Canada calls for Mugabe WHO appointment to be rescinded without delay

Emilio Banks
October 24, 2017

Director-General Tedros Adhanom Ghebreyesus, the first African head of the the United Nations agency, has received a raft of criticism from worldwide rights campaigner and others for the appointment.

The World Health Organisation (WHO) on 22 October 2017 cancelled the appointment of Zimbabwe President Robert Mugabe's appointment as its Goodwill Ambassador for Non-communicable Diseases (NCDs) in Africa.

He said: "I'm listening". I hear your concerns. It might therefore be surprising that he couldn't hold down a goodwill ambassadorial role for long following his ouster from the position after just four days; making him one of the briefest-serving World Health Organization goodwill ambassadors.

The largely ceremonial role was conferred on Mugabe, 93, by Ghebreyesus last Friday.

The statement did not explain what Tedros hoped to gain by appointing Mugabe to the ceremonial role in the first place, though it talked of the need to work with all governments to meet the WHO's goal of health care for all.

"Staff often go without pay, medicines are in short supply, and Mugabe, who has outlived the average life expectancy in his country by three decades, travels overseas for medical treatment", the BBC reported.

The appointment was condemned by two dozen health organisations. "We have had 37 frightful years with Mugabe in power", Biti said.

"The decision to appoint Robert Mugabe as a World Health Organization goodwill ambassador is deeply disappointing and wrong", said Dr. Jeremy Farrar, director of the Wellcome Trust, a British charity.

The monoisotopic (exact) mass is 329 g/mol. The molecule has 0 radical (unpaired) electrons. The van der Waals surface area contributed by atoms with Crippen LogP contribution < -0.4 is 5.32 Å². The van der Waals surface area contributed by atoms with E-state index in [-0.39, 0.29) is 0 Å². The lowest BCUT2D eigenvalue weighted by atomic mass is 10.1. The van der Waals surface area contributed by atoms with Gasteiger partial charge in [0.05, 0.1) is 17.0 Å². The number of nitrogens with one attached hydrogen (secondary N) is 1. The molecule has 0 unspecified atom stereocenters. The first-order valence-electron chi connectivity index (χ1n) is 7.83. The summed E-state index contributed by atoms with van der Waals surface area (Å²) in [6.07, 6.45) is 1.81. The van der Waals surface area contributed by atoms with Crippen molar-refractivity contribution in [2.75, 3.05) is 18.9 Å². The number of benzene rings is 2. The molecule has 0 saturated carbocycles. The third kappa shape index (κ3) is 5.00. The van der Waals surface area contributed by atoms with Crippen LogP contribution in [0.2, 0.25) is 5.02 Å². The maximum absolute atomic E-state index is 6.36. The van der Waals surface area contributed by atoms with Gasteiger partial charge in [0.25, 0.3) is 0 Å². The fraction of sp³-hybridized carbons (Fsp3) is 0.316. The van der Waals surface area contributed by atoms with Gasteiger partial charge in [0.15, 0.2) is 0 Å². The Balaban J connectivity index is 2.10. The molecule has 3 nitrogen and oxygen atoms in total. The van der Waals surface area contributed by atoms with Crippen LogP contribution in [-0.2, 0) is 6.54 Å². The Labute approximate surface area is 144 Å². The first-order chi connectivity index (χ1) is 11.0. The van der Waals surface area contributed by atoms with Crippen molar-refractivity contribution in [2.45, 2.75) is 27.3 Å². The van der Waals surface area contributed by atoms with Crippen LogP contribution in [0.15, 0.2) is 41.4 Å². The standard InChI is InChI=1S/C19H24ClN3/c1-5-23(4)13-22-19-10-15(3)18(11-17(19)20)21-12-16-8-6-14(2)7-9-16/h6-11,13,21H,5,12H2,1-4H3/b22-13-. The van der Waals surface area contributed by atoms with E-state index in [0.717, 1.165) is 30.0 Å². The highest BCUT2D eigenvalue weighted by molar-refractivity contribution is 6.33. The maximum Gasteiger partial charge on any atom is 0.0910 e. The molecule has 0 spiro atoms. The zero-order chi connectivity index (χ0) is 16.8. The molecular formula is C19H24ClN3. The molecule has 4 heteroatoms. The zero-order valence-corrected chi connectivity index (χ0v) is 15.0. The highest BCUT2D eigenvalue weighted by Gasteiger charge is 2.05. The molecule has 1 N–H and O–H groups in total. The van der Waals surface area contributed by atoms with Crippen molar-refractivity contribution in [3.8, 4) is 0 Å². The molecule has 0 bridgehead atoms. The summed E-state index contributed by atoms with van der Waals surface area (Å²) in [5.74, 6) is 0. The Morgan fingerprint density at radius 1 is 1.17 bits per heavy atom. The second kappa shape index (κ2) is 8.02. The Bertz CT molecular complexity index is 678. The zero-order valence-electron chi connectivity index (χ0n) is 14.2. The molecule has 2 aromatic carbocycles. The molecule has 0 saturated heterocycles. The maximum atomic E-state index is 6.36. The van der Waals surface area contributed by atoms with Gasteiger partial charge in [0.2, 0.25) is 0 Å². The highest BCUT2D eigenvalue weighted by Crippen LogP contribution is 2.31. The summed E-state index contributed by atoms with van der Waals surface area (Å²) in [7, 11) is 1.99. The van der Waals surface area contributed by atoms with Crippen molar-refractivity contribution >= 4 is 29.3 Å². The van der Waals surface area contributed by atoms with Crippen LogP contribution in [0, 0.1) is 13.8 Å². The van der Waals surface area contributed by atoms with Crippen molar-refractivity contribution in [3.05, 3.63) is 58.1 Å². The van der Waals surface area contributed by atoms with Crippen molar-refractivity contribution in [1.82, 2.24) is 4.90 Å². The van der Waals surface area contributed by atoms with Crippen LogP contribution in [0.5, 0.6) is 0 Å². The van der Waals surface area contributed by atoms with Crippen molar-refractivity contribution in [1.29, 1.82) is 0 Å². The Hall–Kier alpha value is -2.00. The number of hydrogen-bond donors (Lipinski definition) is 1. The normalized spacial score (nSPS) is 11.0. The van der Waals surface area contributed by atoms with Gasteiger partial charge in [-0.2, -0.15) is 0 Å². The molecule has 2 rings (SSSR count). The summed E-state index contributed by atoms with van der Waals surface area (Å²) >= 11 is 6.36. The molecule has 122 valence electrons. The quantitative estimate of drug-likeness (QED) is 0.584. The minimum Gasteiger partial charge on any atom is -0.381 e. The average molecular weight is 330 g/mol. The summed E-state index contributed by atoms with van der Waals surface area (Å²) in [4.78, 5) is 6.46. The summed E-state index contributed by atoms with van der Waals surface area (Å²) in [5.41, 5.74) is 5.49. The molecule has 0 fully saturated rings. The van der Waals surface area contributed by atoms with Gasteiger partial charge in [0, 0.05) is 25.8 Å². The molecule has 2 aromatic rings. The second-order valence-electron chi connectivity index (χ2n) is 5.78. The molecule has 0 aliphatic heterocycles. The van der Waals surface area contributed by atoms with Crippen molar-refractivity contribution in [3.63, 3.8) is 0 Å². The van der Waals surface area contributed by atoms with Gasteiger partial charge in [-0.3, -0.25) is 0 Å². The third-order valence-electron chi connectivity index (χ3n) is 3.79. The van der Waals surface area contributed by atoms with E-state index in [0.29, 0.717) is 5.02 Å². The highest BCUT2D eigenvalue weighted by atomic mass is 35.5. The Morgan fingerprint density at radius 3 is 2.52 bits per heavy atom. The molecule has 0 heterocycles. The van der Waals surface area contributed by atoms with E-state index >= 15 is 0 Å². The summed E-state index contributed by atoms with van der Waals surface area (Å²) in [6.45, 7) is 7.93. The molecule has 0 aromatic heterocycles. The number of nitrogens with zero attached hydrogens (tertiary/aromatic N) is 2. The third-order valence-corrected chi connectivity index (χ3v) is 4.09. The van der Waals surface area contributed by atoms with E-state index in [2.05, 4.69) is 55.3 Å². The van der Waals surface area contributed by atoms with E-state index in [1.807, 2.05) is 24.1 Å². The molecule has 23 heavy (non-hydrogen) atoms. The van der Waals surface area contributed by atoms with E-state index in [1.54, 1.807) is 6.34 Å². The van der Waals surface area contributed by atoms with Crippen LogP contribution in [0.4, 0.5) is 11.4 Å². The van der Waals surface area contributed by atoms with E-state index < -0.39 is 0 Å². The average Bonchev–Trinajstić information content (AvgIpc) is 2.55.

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The world's oldest head of state has long faced US sanctions over his government's human rights abuses, as well as criticism at home for going overseas for medical treatment.

"The notion that the United Nations should now spin this country as a great supporter of health is, frankly, sickening", he said.

Critics had described the appointment as 'surprising and disappointing'.

Tedros, a former Ethiopian official, became WHO's first African director-general this year.

World Health Organization had earlier on Saturday pointed to Zimbabwe's record on tobacco, non communicable diseases (NCD) and Tedros' desire to engage senior politicians as justifications for the Mugabe honour.

The appointment is "laughable", said Obert Gutu, the spokesman for MDC, the main opposition party in Zimbabwe. Mugabe's policies led directly to "the shuttering of hospitals and clinics, the closing of its medical school and the beatings of health workers".

But the NCD Alliance, which represents 28 global health groups seeking to combat chronic diseases, said it was "shocked and deeply concerned" to hear of the appointment, given Mugabe's "long track record of human rights violations".

Other reports by TheSundaySentinel

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